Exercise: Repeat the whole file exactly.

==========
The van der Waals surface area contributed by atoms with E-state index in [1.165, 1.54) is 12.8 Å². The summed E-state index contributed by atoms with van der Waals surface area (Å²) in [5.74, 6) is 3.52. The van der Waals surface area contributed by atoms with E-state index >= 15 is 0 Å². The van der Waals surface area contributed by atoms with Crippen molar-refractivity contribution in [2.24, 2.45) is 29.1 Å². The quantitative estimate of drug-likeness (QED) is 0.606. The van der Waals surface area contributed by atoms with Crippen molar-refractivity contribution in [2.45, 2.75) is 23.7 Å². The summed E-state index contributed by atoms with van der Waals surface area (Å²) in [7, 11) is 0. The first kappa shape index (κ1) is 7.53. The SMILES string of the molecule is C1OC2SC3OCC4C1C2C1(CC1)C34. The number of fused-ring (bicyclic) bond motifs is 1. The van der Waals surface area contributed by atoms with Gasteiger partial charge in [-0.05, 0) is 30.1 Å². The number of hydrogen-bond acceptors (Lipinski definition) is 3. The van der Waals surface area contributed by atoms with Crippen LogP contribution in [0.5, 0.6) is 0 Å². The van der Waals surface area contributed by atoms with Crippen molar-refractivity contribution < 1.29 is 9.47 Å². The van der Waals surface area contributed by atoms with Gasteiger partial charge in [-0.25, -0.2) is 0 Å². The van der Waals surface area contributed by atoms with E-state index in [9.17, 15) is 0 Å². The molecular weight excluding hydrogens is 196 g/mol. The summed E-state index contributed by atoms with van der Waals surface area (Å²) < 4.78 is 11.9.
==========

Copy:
The van der Waals surface area contributed by atoms with E-state index in [1.165, 1.54) is 12.8 Å². The summed E-state index contributed by atoms with van der Waals surface area (Å²) in [5.74, 6) is 3.52. The van der Waals surface area contributed by atoms with E-state index >= 15 is 0 Å². The van der Waals surface area contributed by atoms with Crippen molar-refractivity contribution in [2.24, 2.45) is 29.1 Å². The quantitative estimate of drug-likeness (QED) is 0.606. The van der Waals surface area contributed by atoms with Crippen molar-refractivity contribution in [2.45, 2.75) is 23.7 Å². The summed E-state index contributed by atoms with van der Waals surface area (Å²) in [7, 11) is 0. The first kappa shape index (κ1) is 7.53. The SMILES string of the molecule is C1OC2SC3OCC4C1C2C1(CC1)C34. The number of fused-ring (bicyclic) bond motifs is 1. The van der Waals surface area contributed by atoms with Gasteiger partial charge in [-0.05, 0) is 30.1 Å². The number of hydrogen-bond acceptors (Lipinski definition) is 3. The van der Waals surface area contributed by atoms with Crippen LogP contribution in [0.5, 0.6) is 0 Å². The van der Waals surface area contributed by atoms with Crippen molar-refractivity contribution < 1.29 is 9.47 Å². The van der Waals surface area contributed by atoms with Gasteiger partial charge in [-0.25, -0.2) is 0 Å². The van der Waals surface area contributed by atoms with E-state index in [9.17, 15) is 0 Å². The molecular weight excluding hydrogens is 196 g/mol. The summed E-state index contributed by atoms with van der Waals surface area (Å²) < 4.78 is 11.9.